Why this blog is called "Gallimaufry".

gal-uh-MAW-free\, noun.

Originally meaning "a hash of various kinds of meats," "gallimaufry" comes from French galimafrée; in Old French, from the word galer, "to rejoice, to make merry"; in old English: gala + mafrer: "to eat much," and from Medieval Dutch maffelen: "to open one's mouth wide."

It's also a dish made by hashing up odds and ends of food; a heterogeneous mixture; a hodge-podge; a ragout; a confused jumble; a ridiculous medley; a promiscuous (!) assemblage of persons.

Those of you who know me, will, I’m sure, understand how well some of these phrases (barring the "promiscuous" bit!) fit me.

More importantly, this blog is an ode to my love for Shimla. I hope to show you this little town through my eyes. If you don't see too many people in it, forgive me, because I'm a little chary of turning this into a human zoo.

Stop by for a spell, look at my pictures, ask me questions about Shimla, if you wish. I shall try and answer them as best as I can. Let's be friends for a while....

8 August 2010

By this merit may all attain omniscience. May it defeat the enemy, wrongdoing.

Wander anywhere up, down and around the Himalayas and you are bound to come across wonderful domed structures, made sometimes of clay and wood, at other times of concrete. These wonderful representations of piety called chortens or stupas dot the entire stretch from Himachal in the West, right up to Nepal, Burma and beyond to Thailand. Southwards, you find them in Madhya Pradesh, Maharashtra and in Sri Lanka. It is interesting to note how these, while retaining the fundamental shape and elements of structure, have acquired variations on the theme in different parts of the world. I am not going to make an exposition on the chortens of the world here, but merely share pictures of some I've seen in the wonderful state of Himachal Pradesh.


Khangsar, Keylong.



Gemur gompa, Keylong.


In Sanskrit, ''stupa'' is used to designate a top-knot, one that is created when hair is gathered on top of one's head. This Wikipedia article gives us an interesting and detailed explanation of what chortens or stupas symbolise.



Khardang, Lahaul.



Shashur, Keylong.


A chorten is a sort of equivalent of a reliquary of the Catholic faith, developed from pre-Buddhist grave mounds, serving as the final resting place for saints. These eventually became destinations for pilgrimage, or at the very least, places of worship or meditation.
Pilgrims and travellers circumnambulate chortens as form of respect and devotion. According to my friend Nyema Dhondup, movement along the circular path (Tib. kora) is clockwise, so that the right shoulder is always facing the monument.


Gondhla, District Lahaul



Gemur, near Keylong.


The basic structure of chorten consists of a square base which symbolises the earth; the dome symbolises water; the tapering steps (13 in number) are meant to symbolise fire. These lead up to a sort of stylised furled parasol which represents the wind, topped by a twin symbol of the sun and moon. Made of mud, wood and butter, the perishability of the materials used is meant to symbolise the illusory nature of all objects, including those considered sacred.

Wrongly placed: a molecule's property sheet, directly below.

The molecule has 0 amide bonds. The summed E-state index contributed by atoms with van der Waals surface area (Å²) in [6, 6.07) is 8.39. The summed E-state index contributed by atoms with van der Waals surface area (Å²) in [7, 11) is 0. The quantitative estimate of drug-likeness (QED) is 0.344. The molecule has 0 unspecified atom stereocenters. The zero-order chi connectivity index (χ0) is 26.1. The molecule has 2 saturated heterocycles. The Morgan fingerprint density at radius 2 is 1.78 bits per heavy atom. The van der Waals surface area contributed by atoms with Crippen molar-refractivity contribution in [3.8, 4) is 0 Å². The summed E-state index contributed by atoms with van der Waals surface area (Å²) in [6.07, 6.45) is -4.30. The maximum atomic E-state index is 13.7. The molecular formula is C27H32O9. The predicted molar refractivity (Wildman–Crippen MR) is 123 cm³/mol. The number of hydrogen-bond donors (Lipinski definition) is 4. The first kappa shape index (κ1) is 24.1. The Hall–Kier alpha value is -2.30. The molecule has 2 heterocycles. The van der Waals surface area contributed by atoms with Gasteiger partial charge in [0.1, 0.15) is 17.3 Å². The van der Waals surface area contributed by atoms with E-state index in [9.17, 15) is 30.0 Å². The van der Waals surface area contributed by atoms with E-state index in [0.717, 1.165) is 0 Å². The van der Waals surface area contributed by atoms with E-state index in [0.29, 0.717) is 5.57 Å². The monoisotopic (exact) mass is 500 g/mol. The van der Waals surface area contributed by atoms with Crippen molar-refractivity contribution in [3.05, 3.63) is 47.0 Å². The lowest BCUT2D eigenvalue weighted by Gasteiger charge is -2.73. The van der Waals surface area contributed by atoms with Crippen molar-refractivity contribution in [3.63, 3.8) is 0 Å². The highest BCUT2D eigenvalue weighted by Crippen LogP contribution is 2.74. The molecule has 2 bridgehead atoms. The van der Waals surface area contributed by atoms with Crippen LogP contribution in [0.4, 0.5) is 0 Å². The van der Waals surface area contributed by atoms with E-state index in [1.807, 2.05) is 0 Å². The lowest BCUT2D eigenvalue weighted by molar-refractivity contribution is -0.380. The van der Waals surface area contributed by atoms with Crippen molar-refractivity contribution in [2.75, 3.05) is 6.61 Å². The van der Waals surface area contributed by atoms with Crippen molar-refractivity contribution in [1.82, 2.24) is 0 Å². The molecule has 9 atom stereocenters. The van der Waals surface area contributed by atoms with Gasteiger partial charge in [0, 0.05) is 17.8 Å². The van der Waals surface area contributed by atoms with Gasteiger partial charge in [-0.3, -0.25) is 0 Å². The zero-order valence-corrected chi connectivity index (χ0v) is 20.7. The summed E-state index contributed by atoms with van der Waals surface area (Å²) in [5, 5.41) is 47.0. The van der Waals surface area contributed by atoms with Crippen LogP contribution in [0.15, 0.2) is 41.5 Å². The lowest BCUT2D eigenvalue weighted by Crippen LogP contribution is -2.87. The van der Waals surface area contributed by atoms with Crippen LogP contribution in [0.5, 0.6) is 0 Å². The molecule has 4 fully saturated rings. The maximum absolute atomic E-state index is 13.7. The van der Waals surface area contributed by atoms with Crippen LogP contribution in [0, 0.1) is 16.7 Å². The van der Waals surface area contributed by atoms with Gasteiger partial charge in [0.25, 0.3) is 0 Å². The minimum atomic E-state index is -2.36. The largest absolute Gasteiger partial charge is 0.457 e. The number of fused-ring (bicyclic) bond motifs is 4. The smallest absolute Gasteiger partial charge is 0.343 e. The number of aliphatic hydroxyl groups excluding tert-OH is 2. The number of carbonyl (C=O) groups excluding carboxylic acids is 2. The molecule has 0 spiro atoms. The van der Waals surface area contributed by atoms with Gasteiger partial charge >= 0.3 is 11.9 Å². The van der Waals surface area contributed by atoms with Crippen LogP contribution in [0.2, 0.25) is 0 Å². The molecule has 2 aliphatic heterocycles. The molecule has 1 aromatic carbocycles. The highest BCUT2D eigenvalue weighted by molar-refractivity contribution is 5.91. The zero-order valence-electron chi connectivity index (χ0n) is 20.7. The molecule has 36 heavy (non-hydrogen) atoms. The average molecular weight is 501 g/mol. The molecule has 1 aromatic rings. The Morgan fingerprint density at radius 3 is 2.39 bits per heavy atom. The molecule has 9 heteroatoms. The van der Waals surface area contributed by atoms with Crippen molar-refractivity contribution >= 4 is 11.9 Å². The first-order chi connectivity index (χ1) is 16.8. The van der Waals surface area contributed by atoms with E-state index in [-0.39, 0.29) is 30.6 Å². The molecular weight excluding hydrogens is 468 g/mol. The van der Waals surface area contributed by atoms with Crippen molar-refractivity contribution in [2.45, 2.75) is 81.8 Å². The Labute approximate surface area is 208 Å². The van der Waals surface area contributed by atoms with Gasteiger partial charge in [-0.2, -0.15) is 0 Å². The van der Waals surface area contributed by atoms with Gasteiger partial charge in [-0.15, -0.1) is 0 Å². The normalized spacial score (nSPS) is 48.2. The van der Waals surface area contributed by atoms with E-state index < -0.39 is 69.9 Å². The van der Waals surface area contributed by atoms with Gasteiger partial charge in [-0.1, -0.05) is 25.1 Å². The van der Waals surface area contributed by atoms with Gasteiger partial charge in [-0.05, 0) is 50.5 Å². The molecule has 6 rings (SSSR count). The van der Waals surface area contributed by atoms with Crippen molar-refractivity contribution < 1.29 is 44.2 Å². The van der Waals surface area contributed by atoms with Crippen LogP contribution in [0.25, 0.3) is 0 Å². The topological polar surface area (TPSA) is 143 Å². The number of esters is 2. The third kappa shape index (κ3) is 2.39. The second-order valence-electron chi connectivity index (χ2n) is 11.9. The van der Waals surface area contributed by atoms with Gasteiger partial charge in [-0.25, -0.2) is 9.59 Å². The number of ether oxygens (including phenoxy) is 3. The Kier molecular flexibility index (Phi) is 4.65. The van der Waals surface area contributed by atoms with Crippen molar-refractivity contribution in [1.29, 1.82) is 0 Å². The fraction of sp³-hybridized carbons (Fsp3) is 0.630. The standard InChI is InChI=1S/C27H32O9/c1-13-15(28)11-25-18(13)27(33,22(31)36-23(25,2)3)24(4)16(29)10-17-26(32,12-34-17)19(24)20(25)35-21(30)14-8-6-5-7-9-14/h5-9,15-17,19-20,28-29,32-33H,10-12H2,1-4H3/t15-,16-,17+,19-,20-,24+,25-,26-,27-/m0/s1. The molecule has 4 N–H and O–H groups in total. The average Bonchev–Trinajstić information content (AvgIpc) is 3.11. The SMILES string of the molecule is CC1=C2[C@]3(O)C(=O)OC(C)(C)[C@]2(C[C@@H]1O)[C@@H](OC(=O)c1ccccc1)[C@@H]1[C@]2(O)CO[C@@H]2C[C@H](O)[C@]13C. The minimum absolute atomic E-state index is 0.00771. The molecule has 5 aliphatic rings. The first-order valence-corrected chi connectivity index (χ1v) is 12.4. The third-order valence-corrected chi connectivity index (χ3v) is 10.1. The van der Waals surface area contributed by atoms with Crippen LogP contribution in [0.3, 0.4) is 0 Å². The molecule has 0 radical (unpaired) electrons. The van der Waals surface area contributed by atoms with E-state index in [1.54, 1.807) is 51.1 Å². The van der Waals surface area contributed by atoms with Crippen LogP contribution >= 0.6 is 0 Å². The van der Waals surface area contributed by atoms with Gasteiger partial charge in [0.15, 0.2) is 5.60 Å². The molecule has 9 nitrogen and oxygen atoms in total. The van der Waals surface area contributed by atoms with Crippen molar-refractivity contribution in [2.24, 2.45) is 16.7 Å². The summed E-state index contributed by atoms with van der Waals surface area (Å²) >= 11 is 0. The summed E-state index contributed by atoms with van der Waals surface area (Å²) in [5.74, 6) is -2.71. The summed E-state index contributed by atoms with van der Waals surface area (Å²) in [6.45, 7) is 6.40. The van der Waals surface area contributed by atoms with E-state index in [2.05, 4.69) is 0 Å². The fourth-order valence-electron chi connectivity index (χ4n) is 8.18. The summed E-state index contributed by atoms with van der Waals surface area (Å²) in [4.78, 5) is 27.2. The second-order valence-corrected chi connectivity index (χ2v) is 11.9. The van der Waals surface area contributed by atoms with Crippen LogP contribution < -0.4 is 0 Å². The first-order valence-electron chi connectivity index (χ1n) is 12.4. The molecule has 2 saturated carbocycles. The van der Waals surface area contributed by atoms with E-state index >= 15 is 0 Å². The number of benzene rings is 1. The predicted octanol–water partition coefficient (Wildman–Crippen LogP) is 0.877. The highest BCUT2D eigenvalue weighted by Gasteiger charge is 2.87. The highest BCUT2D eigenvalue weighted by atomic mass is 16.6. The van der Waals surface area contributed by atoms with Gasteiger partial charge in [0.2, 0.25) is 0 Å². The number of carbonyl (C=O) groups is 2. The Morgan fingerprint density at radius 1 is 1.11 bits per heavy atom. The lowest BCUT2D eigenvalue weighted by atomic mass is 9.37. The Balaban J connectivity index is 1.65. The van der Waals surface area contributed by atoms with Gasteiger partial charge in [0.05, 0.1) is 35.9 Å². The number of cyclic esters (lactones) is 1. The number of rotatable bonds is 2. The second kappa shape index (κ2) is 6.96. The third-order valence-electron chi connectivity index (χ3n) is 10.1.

Shansha, District Lahaul.



Tayul, District Lahaul


Chortens are revered because they represent Dharma, the body, mind and speech of Lord Buddha. As such, they act as a reminder to all passers-by that they are on the path of enlightement. The structural design of the chorten also asks us our eyes to travel from the base to the dramatic image of the sun and moon at the very top - a reminder of the need to travel from this base existence to a state of enlightenment.
So the next time you pass one of these wonderful domed structures, don't forget to circumnavigate them clock-wise, asking for the well-being of all creatures living and dead.

5 comments:

varsha said...

isn't it amazing that echoes of Sanchi are present in Lahaul??
I remember seseing something like chortens in Bastar as well but must be some tribal totem.
There is no Buddhisim there.

Gallimaufry said...

Yes, Varsha. The grave mounds of Bastar pre-date and inspire the Buddhist stupas/chortens. The continuity is visible and present.

Kamal Sharma said...

I wait for your posts because I know it would be much better than the last one. Thanks for introducing me to the Chortens.

Asha said...

Gorgeous pictures. I must return to Himachal and specifically do the interiors...

Gallimaufry said...

Kamal, thank you for stopping by. Your feedback makes my day :)

Asha, thaks, yaar. Yes, HP has so much to offer.

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